Shared July 6, 2018
Brief History of that other economic designed crash of 1929
On October 29, 1929, Black Tuesday hit Wall Street as investors traded some 16 million shares on the New York Stock Exchange in a single day. Billions of dollars were lost, wiping out thousands of investors. In the aftermath of Black Tuesday, America and the rest of the industrialized world spiraled downward into the Great Depression (1929-39), the deepest and longest-lasting economic downturn in the history of the Western industrialized world up to that time.
1929 Stock Market Crash
During the 1920s, the U.S. stock market underwent rapid expansion, reaching its peak in August 1929, after a period of wild speculation. By then, production had already declined and unemployment had risen, leaving stocks in great excess of their real value. Among the other causes of the eventual market collapse were low wages, the proliferation of debt, a struggling agricultural sector and an excess of large bank loans that could not be liquidated.
Stock prices began to decline in September and early October 1929, and on October 18 the fall began. Panic set in, and on October 24, Black Thursday, a record 12,894,650 shares were traded. Investment companies and leading bankers attempted to stabilize the market by buying up great blocks of stock, producing a moderate rally on Friday. On Monday, however, the storm broke anew, and the market went into free fall. Black Monday was followed by Black Tuesday (October 29), in which stock prices collapsed completely and 16,410,030 shares were traded on the New York Stock Exchange in a single day. Billions of dollars were lost, wiping out thousands of investors, and stock tickers ran hours behind because the machinery could not handle the tremendous volume of trading.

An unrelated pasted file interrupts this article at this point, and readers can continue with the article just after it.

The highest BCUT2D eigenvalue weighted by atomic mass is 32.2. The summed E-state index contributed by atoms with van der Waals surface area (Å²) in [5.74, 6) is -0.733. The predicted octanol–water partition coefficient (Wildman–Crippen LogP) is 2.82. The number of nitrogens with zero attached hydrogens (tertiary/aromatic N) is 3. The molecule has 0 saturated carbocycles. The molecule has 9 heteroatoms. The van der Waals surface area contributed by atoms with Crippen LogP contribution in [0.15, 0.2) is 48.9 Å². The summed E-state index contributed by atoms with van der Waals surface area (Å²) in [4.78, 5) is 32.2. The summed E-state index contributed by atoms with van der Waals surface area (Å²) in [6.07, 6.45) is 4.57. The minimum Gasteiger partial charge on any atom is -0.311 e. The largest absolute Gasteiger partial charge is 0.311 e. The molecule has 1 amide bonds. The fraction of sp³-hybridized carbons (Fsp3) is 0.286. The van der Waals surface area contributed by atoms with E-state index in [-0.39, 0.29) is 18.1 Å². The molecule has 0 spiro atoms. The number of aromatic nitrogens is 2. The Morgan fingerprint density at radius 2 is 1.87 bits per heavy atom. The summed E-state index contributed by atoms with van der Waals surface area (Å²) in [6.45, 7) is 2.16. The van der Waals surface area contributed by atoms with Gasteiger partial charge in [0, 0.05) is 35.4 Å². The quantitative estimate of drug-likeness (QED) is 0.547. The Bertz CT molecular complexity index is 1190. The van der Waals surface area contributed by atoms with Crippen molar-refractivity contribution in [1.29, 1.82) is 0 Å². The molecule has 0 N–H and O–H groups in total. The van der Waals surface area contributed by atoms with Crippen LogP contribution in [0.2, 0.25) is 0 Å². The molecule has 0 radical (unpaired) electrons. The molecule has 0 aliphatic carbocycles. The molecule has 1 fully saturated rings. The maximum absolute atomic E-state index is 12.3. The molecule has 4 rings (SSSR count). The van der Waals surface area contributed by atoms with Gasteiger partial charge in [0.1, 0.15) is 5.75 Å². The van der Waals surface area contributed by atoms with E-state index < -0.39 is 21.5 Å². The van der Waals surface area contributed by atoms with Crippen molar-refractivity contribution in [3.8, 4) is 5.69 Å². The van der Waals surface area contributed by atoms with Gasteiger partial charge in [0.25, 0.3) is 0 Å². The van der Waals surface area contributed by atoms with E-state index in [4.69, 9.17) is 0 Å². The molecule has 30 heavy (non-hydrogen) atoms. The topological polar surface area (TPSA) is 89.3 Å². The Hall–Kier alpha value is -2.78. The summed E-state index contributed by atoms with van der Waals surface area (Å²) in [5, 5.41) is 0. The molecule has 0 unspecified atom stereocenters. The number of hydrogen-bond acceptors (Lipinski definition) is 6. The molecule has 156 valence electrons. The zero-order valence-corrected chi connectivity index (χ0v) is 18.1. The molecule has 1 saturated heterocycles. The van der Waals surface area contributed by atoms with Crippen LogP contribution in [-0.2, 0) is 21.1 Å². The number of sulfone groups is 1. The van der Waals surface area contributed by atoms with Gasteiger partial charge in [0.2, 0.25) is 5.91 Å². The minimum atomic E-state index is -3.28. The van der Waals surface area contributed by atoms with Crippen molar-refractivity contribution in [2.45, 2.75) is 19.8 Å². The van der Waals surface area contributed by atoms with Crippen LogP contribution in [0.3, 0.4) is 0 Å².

1929 Stock Market Crash and the Great Depression
After October 29, 1929, stock prices had nowhere to go but up, so there was considerable recovery during succeeding weeks. Overall, however, prices continued to drop as the United States slumped into the Great Depression, and by 1932 stocks were worth only about 20 percent of their value in the summer of 1929. The stock market crash of 1929 was not the sole cause of the Great Depression, but it did act to accelerate the global economic collapse of which it was also a symptom. By 1933, nearly half of America’s banks had failed, and unemployment was approaching 15 million people, or 30 percent of the workforce.
#Market #Crash #GeatDepression #documentary_films #Documentary #Full_Documentary #doсumentary #full_doсumentary #Doсumentary_Films #Documentaries
Live Trade Coaching
Banking: A Crack In the Swiss Vault
Edward Snowden at Web3 Summit 2019
The list: Unravelling church secrets - The Fifth Estate
The Great Depression 1 - A job at Ford's
Panic: The Untold Story of the 2008 Financial Crisis - FULL EPISODE | VICE Special Report | HBO
Flash Crash 2010 - VPRO documentary - 2011
True Story - JP Morgan - Finance Documentary 2019
How The Economic Machine Works by Ray Dalio
Waiting For The Civil War (American History Documentary) | Timeline
The Rockefellers - Oil, Money and Power
Best Documentary of the Housing Market Crash (of 2019?) | Inside the Meltdown | Behind the Big Short
German reunification - a short history | DW Documentary
How the rich get richer – money in the world economy | DW Documentary
Billionaires Top Security Systems - Documentary 2019
Hedge Fund Legend Ray Dalio On The Economy
Fall Of Empires: Rome vs USA (Hidden Secrets Of Money Ep 9)
Nazi medical crimes | DW Documentary
The Story of Electricity Full Episode
The Upcoming Financial Crisis That Will Dwarf That of 2008 - Expect Civil Unrest